A measure to let Illinois’ legislative employees unionize has cleared the House
The bill sets up a framework to let these employees join a union, but those affected are still seeking changes.
A measure that would let Illinois' state legislative employees unionize for the first time is advancing through the statehouse.
Nearly a year after employees in Illinois House Speaker Emanuel “Chris” Welch’s office asked for voluntary union recognition, a bill allowing union representation for legislative workers passed the House on Wednesday — the second day of the fall veto session.
“I recognize that this process may not have moved as quickly as [my staff] may have preferred,” said Illinois House Speaker Emanuel “Chris” Welch, D-Hillside. “But I can still sit here today and tell you that Illinois is at the forefront of this issue. I wanted to be sure, in this process, that we were considering voices outside of just the speaker's staff. We have to listen to all the voices.”
There are a number of problems employees are hoping to address including low starting pay and comp time policies that don’t make sense and aren’t transparent. The starting pay for an analyst in Welch’s office in 2023 was $43,000 annually — lower than the starting pay in other caucuses.
After longtime Speaker Michael Madigan announced he wouldn’t seek another term as speaker and Welch was elevated, he promised better working conditions. But frustrated by the slow pace of change, Welch’s employees first began asking for voluntary union recognition in November 2022, shortly after voters approved the Workers’ Rights Amendment. That launched months of back and forth, ultimately culminating in this legislation. Welch says it has taken a bit of time because it’s a new process with not many examples to turn to for best practices, and because he wanted to talk to legislative workers from across the building — not just his own employees.
“We’re excited to see movement,” said Brady Burden shortly after the bill was introduced. He’s a member of the Illinois Legislative Staff Association (ILSA)’s organizing committee. “We’re looking forward to working with management to make sure the bill that [actually passes] is something that everybody’s happy with.”
The bill creates the Office of State Legislative Labor Relations, which would be led by a director appointed to a four-year term. The office would be responsible for negotiating with a representative of the union’s choosing regarding “wages, hours and other conditions of employment” — a process that doesn’t currently exist for legislative employees. It also gives the state panel of the Illinois Labor Relations Board oversight — this was a major sticking point, as the ILRB denied ILSA’s certification filing in March due to lack of jurisdiction.
While Burden says ILSA is happy to see the bill advance, there are a number of issues he would like to address: For example, the bill doesn’t allow employees to be represented by a union until 2026.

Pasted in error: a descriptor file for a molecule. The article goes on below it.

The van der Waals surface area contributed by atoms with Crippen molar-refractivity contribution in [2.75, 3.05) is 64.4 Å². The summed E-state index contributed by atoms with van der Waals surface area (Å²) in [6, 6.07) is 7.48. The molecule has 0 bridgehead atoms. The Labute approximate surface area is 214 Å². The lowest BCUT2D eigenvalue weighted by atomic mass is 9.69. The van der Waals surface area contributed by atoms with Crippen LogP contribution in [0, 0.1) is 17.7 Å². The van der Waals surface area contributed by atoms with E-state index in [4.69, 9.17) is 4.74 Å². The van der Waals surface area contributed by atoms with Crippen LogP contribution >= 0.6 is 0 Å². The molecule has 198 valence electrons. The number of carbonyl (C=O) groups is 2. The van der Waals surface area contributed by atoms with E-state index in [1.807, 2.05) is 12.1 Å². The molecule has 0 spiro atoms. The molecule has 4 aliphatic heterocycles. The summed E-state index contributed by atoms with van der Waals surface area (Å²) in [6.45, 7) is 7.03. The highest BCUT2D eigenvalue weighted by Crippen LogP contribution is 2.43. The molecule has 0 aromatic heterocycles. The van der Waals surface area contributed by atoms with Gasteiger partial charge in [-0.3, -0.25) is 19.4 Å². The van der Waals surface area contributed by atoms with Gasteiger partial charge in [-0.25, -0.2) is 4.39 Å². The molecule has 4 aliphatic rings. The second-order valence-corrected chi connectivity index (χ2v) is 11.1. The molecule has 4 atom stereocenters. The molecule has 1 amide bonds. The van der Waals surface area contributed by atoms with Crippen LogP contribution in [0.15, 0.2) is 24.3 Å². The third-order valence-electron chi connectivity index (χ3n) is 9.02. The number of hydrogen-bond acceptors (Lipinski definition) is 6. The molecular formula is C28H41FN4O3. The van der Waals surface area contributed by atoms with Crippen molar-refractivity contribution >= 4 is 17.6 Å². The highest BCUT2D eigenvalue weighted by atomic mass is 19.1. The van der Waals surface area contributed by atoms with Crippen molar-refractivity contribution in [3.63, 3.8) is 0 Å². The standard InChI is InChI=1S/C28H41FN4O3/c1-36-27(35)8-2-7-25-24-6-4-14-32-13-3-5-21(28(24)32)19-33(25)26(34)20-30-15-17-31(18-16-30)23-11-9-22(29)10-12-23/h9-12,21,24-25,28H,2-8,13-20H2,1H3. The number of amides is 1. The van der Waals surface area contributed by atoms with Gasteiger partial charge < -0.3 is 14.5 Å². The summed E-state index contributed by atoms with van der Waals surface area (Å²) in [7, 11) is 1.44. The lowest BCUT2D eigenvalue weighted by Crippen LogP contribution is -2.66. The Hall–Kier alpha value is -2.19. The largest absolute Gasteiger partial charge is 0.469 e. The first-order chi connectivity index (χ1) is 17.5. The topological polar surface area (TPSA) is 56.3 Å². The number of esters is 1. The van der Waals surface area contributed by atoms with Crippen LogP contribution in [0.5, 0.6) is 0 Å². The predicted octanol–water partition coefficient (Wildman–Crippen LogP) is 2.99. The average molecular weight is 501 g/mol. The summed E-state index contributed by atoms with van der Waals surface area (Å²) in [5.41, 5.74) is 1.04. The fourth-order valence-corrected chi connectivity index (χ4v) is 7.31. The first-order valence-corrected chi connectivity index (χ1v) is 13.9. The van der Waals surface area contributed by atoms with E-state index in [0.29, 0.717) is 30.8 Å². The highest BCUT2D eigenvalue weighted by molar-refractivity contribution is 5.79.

“That’s a non-starter for us,” said Burden.
Burden says the bill’s provisions allowing legislative employees to strike also need to be addressed. Instead of requiring unionized employees to provide 30 days notice before going out on strike as initially proposed, Welch agreed to reduce it to five days notice, in line with other state labor laws. But the legislation would not allow workers to walk out during months when a legislative day is scheduled, which covers more than half the year.
“Basically, management is scheduling when we’re allowed to have a labor action,” Burden said. “That kind of defeats the purpose.”
A House Executive Committee hearing this week allowed Welch’s staff a chance to sit side by side with him at a witness table and talk about their concerns on the record.
“We all knew that accepting these jobs meant long hours working with highly emotional topics and juggling a stack of assignments taller than me,” said Kelly Kupris, an analyst in Welch’s office while making a self-deprecating joke about her physical height.
“We know there will be challenges that are inherent to the experience of legislative staff, but we are experiencing conditions that are not typical or healthy, nor sustainable for making a livelihood.”
Speaker Welch filed an amendment later that night addressing some — but not all — of employees’ concerns.
In the revised measure, the Office of State Legislative Labor Relations would be created in 2025 — but the effective date for the rest of the measure, 2026, remains intact.
The amendment also takes out language about fair share fees, which were deemed unconstitutional by the U.S. Supreme Court in the Janus case, and cleans up various drafting errors, typos and inconsistent use of gendered language.
“We still have some stuff to iron out, but we are confident that any differences are within reach,” said Brady Burden, a member of ILSA’s organizing committee. “We are appreciative of the lines of communication speaker and his aides have opened, and hope to cultivate a similar relationship with [Senate] President Don Harmon going forward.”
The bill passed the House and will now make its way to the Senate, where its fate is uncertain.
“We look forward to reviewing the proposal,” said John Patterson, Harmon’s spokesperson.